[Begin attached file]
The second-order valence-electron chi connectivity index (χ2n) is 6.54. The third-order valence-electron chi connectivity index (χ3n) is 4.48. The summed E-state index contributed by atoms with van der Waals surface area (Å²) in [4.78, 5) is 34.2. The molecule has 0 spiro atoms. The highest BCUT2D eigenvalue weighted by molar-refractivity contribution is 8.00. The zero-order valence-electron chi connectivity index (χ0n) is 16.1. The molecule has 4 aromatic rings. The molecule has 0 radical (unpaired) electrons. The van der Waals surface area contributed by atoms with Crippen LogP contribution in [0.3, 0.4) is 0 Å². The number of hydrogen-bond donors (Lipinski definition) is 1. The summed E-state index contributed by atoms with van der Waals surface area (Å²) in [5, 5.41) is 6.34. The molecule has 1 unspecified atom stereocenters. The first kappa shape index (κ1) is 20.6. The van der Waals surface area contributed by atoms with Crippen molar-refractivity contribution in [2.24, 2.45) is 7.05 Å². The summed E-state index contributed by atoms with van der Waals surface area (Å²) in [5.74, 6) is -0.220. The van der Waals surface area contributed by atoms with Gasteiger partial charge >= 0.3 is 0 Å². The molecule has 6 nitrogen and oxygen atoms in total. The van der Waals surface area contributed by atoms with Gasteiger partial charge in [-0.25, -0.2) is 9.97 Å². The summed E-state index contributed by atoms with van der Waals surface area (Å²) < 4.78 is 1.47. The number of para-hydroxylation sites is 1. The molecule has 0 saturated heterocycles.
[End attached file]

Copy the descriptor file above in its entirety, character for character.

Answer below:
The second-order valence-electron chi connectivity index (χ2n) is 6.54. The third-order valence-electron chi connectivity index (χ3n) is 4.48. The summed E-state index contributed by atoms with van der Waals surface area (Å²) in [4.78, 5) is 34.2. The molecule has 0 spiro atoms. The highest BCUT2D eigenvalue weighted by molar-refractivity contribution is 8.00. The zero-order valence-electron chi connectivity index (χ0n) is 16.1. The molecule has 4 aromatic rings. The molecule has 0 radical (unpaired) electrons. The van der Waals surface area contributed by atoms with Crippen LogP contribution in [0.3, 0.4) is 0 Å². The number of hydrogen-bond donors (Lipinski definition) is 1. The summed E-state index contributed by atoms with van der Waals surface area (Å²) in [5, 5.41) is 6.34. The molecule has 1 unspecified atom stereocenters. The first kappa shape index (κ1) is 20.6. The van der Waals surface area contributed by atoms with Crippen molar-refractivity contribution in [2.24, 2.45) is 7.05 Å². The summed E-state index contributed by atoms with van der Waals surface area (Å²) in [5.74, 6) is -0.220. The van der Waals surface area contributed by atoms with Gasteiger partial charge >= 0.3 is 0 Å². The molecule has 6 nitrogen and oxygen atoms in total. The van der Waals surface area contributed by atoms with Gasteiger partial charge in [-0.25, -0.2) is 9.97 Å². The summed E-state index contributed by atoms with van der Waals surface area (Å²) < 4.78 is 1.47. The number of para-hydroxylation sites is 1. The molecule has 0 saturated heterocycles.